Here's an example of how to use the 'registered_post_type' filter to modify a post type in another plugin.

A plugin I was using didn't include a menu_icon in it's definition, so I wanted to add one of my own.

<?php
/**
 * Add a menu icon to the WP-VeriteCo Timeline CPT
 *
 * The timeline plugin doesn't have a menu icon, so we hook into 'registered_post_type'
 * and add our own.
 *
 * @param  string $post_type the name of the post type
 * @param  object $args the post type args
 */
function wpse_65075_modify_timeline_menu_icon( $post_type, $args ) {
    // Make sure we're only editing the post type we want
    if ( 'timeline' != $post_type )
        return;

    // Set menu icon
    $args->menu_icon = get_stylesheet_directory_uri() . '/img/admin/menu-timeline.png';

    // Modify post type object
    global $wp_post_types;
    $wp_post_types[$post_type] = $args;
}
add_action( 'registered_post_type', 'wpse_65075_modify_timeline_menu_icon', 10, 2 );
  • This is a much cleaner way to do it in most cases; however, it should be noted that this filter is too late to get picked up by rewrites so the accepted answer must be used instead in those situations. – mrwweb Mar 17 '15 at 22:44
4

Hook into 'registered_post_type' after the other code has registered it. It is called at the end of register_post_type(). You get two arguments: $post_type and $args.
Now you can change anything for this post type. Inspect $GLOBALS['wp_post_types'] for some options.

  • Thanks for pointing me toward that hook. That answers the (more important) question about how to modify a post type, but what about the description of register_post_type() that includes "modify?" Is that just wrong? Should I hop on my internet horse and vanquish it from the Codex this moment? – mrwweb Sep 13 '12 at 16:32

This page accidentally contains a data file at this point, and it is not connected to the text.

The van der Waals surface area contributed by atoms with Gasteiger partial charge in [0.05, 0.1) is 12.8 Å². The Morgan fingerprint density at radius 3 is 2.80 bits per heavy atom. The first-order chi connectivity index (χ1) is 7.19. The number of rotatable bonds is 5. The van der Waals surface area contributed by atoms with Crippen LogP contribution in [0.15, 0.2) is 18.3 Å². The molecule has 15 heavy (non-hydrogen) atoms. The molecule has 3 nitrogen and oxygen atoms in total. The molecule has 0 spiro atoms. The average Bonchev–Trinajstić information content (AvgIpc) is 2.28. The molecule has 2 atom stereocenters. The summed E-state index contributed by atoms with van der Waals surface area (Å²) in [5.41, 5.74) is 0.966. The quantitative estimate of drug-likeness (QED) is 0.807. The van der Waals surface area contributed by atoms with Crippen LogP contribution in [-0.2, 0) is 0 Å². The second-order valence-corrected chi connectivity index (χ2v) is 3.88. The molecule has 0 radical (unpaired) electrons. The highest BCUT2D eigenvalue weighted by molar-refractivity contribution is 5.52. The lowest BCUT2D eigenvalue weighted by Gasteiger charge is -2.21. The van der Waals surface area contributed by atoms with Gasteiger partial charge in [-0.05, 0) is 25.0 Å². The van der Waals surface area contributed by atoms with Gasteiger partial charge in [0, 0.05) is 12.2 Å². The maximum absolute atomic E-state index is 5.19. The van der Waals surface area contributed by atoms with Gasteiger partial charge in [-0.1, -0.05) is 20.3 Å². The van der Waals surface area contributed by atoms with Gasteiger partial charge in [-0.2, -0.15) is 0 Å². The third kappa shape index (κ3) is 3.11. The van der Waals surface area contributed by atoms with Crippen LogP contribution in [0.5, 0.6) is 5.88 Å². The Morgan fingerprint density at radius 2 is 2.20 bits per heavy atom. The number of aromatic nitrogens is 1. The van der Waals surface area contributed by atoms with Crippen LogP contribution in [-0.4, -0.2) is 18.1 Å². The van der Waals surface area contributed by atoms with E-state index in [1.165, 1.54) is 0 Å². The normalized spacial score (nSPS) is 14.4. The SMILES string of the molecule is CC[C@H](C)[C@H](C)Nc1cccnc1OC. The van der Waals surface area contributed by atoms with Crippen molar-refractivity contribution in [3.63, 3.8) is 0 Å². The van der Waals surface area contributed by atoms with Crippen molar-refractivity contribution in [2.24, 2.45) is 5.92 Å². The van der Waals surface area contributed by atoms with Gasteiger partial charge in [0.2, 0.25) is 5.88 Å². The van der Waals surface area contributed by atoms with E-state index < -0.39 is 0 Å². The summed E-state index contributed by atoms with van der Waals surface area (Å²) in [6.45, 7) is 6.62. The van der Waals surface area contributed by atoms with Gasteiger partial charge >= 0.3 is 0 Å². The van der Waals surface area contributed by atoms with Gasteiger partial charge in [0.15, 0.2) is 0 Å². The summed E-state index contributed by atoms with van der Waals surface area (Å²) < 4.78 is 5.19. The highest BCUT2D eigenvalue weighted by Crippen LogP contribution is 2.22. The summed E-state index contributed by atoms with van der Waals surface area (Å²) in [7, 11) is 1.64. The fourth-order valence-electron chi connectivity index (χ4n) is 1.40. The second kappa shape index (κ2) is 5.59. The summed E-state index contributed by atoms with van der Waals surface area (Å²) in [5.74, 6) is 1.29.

• 2
    $wp_post_types[$post_type] = $args; … suggests that you should be able to change the properties. Add an example of the failing code to your question. – fuxia Sep 13 '12 at 16:36
0

I faced the same thing with The Events Calendar plugin.

I added the below code to function.php to modify the tribe_organizer post type

function tribe_modify_organizer() {
 //New arguments
    $tribe_organizer_args = get_post_type_object('tribe_organizer'); // get the post type to modify
    $tribe_organizer_args-> taxonomies = array('post_tag' , 'tribe_events_cat'); // add taxonomies support
    $tribe_organizer_args-> exclude_from_search = false; // show in search result
 //re-register the same post type includeing the new args
    register_post_type( 'tribe_organizer', $tribe_organizer_args );
}
add_action( 'init', 'tribe_modify_organizer', 100 );
0

I dont know if this is ugly, but you could alter the GLOBAL placeholder "on the fly" whenever you need to manipulate a single argument. This is how we use a non-public post type contents to be acceptable in admin menu. We hook close before and close after the menu renders:

function entex_theme_make_contents_public(){
    $GLOBALS['wp_post_types']['contents']->public = true;
}
add_action('admin_menu', 'entex_theme_make_contents_public', 10);

function entex_theme_make_contents_private_again(){
    $GLOBALS['wp_post_types']['contents']->public = '';
}
add_action('admin_menu', 'entex_theme_make_contents_private_again', 12);

In our case, we want the Admin Menu Post List plugin to accept our post type, as they call return get_post_types(array('public' => true)); inside their hook with priority 11 ...

Developers -Please make a comment if this could couse any issues.